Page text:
Personal Philosophy: Child Development and Teaching Essay

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Personal Philosophy Introduction Child development is divided into four areas of development; social / emotional, physical (motor), cognitive, and language. Typically children develop in a sequence of stages in each area. Although development normally follows the same series of stages, there are individual differences in what age each stage occurs. Development in part depends on the experiences a child encounters. According to Wardle (2004), young children learn from their total experience in a program. For example, children not only learn during teacher directed activities, they also learn while playing in interest areas, on the playground, while riding the bus, or during meals. Vygotsky saw the child as part of an…show more content…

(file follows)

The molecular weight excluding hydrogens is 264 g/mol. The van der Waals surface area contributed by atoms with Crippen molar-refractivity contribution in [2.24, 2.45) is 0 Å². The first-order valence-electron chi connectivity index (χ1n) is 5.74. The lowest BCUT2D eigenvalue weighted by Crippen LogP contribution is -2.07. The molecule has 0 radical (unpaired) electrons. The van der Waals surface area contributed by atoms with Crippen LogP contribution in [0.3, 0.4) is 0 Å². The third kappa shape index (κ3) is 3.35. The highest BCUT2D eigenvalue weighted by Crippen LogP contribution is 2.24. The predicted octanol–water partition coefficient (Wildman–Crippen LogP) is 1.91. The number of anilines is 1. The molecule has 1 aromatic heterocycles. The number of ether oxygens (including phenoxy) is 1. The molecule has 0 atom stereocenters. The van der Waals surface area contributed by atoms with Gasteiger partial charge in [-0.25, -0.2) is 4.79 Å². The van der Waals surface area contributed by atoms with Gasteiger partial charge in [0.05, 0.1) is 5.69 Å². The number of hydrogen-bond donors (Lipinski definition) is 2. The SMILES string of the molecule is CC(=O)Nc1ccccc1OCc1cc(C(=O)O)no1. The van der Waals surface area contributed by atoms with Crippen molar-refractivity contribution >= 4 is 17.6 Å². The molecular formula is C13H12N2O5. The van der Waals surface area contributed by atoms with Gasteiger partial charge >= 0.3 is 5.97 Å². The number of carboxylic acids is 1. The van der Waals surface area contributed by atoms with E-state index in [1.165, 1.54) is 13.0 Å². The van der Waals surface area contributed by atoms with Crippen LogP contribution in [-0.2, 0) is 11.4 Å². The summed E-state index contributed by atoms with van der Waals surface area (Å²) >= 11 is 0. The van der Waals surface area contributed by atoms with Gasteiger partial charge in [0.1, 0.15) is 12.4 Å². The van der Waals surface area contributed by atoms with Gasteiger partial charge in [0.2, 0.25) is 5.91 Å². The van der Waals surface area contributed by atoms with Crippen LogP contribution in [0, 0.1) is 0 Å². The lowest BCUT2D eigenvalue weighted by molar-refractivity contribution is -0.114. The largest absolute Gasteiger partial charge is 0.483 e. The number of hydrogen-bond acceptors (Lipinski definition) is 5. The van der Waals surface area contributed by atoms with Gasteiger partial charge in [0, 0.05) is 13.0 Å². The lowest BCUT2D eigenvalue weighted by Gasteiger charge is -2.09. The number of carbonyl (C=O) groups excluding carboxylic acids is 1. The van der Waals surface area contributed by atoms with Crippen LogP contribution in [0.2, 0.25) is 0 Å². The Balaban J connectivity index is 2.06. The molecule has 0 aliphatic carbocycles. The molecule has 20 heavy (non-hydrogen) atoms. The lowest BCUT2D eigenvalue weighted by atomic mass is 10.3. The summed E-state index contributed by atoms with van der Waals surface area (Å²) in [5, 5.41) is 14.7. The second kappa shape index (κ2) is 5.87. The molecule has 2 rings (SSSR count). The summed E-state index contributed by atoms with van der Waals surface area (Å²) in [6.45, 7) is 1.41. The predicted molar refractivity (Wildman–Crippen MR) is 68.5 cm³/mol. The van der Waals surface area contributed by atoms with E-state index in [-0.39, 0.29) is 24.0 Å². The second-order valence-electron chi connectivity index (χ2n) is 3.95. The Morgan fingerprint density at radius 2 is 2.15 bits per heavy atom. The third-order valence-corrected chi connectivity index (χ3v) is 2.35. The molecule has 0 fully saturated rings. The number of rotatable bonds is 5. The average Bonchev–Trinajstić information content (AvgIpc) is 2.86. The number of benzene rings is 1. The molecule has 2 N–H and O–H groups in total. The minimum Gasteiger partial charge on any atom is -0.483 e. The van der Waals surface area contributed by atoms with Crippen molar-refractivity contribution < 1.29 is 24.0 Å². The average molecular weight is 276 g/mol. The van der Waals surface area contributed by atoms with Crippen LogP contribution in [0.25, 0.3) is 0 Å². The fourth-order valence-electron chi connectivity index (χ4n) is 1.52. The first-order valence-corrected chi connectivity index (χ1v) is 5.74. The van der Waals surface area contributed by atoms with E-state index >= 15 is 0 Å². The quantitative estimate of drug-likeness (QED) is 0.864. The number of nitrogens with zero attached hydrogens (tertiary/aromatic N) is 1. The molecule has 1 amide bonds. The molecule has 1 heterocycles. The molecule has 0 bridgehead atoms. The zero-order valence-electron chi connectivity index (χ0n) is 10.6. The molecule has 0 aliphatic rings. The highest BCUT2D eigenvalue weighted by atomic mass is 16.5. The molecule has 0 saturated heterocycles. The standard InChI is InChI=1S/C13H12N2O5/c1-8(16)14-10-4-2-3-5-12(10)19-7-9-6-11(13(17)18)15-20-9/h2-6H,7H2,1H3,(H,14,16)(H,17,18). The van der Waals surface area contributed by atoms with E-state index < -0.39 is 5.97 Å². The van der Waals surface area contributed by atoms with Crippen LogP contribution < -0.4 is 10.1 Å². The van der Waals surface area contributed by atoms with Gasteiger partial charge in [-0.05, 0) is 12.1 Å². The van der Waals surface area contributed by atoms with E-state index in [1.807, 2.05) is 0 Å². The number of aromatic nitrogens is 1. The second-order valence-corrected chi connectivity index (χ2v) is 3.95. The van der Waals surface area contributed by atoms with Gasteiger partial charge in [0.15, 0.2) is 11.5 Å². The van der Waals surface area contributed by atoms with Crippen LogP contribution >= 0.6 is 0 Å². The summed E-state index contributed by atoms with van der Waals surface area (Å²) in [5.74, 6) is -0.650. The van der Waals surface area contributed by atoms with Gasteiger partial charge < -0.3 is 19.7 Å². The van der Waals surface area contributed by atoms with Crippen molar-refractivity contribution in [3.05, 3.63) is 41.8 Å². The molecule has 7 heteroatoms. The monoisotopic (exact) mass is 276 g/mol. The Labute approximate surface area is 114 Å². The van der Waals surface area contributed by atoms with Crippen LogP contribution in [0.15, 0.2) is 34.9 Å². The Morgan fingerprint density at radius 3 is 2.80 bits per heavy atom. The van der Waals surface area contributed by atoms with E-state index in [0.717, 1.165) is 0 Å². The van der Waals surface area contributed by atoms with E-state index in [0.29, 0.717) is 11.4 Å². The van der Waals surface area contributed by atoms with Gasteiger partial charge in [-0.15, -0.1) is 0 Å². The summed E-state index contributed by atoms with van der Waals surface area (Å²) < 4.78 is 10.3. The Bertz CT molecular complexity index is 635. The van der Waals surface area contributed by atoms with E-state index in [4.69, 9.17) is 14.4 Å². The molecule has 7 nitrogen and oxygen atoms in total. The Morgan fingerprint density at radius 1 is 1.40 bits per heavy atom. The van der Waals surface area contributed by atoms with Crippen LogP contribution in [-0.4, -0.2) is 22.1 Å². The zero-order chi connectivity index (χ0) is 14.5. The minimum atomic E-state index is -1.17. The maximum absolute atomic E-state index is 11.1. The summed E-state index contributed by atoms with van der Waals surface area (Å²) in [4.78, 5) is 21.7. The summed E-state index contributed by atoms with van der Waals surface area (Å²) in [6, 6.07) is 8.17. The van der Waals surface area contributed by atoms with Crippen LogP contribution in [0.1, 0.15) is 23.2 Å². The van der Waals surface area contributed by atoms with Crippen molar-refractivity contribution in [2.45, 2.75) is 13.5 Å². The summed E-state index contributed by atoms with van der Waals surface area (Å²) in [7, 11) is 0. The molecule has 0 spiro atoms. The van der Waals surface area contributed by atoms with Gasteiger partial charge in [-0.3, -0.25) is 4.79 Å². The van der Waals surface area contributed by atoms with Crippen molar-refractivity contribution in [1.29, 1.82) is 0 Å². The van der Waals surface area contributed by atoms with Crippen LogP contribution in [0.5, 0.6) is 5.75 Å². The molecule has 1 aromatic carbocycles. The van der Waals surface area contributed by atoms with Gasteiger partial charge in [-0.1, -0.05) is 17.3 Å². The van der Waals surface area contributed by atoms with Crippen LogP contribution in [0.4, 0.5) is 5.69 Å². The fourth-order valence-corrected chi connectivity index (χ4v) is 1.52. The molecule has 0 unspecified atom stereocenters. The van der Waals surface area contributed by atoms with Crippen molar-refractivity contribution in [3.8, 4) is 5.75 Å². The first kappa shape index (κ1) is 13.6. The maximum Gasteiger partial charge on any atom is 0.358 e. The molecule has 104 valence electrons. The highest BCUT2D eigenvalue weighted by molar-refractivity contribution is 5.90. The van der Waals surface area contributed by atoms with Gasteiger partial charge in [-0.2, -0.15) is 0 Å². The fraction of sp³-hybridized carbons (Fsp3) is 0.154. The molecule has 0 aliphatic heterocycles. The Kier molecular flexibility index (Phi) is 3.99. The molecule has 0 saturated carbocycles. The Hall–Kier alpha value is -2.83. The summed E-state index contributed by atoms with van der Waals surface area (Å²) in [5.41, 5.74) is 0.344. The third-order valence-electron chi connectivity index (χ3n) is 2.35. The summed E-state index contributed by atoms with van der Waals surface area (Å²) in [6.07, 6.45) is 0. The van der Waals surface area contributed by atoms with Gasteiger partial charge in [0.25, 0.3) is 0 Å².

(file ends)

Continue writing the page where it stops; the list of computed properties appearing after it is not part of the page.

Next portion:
As children’s bodies become more streamlined and less top-heavy, their center of gravity shifts downwards toward the trunk. As a result, balance improves greatly, paving the way for new motor skills involving large muscles of the body. (Berk, 1999) During the preschool years until approximately age seven, fundamental motor skills develop including the locomotor skills needed to run, jump, hop, and skip. Also the object control skills such as throwing, catching, and kicking are developing. By the age of six or seven, children begin to integrate two or more of these skills. Though all children will not develop these skills at the same age, they will follow the same sequence. During the early childhood period, environments should be organized to promote motor development. During toddlerhood the environment should be organized to allow the toddler space to explore and move. Confining the child to a limited space such as a playpen could result in a delay in their large motor skills. (Charlesworth, 2004) The environment for the preschooler should be conducive to learning these skills. Adequate outdoor play time should be allotted for the children to have the opportunity to run, jump, throw balls, and other activities to strengthen the large muscles. Social and Emotional Development Social and emotional competence are important to an individual’s well-being and success later in life. A bond or attachment is typically
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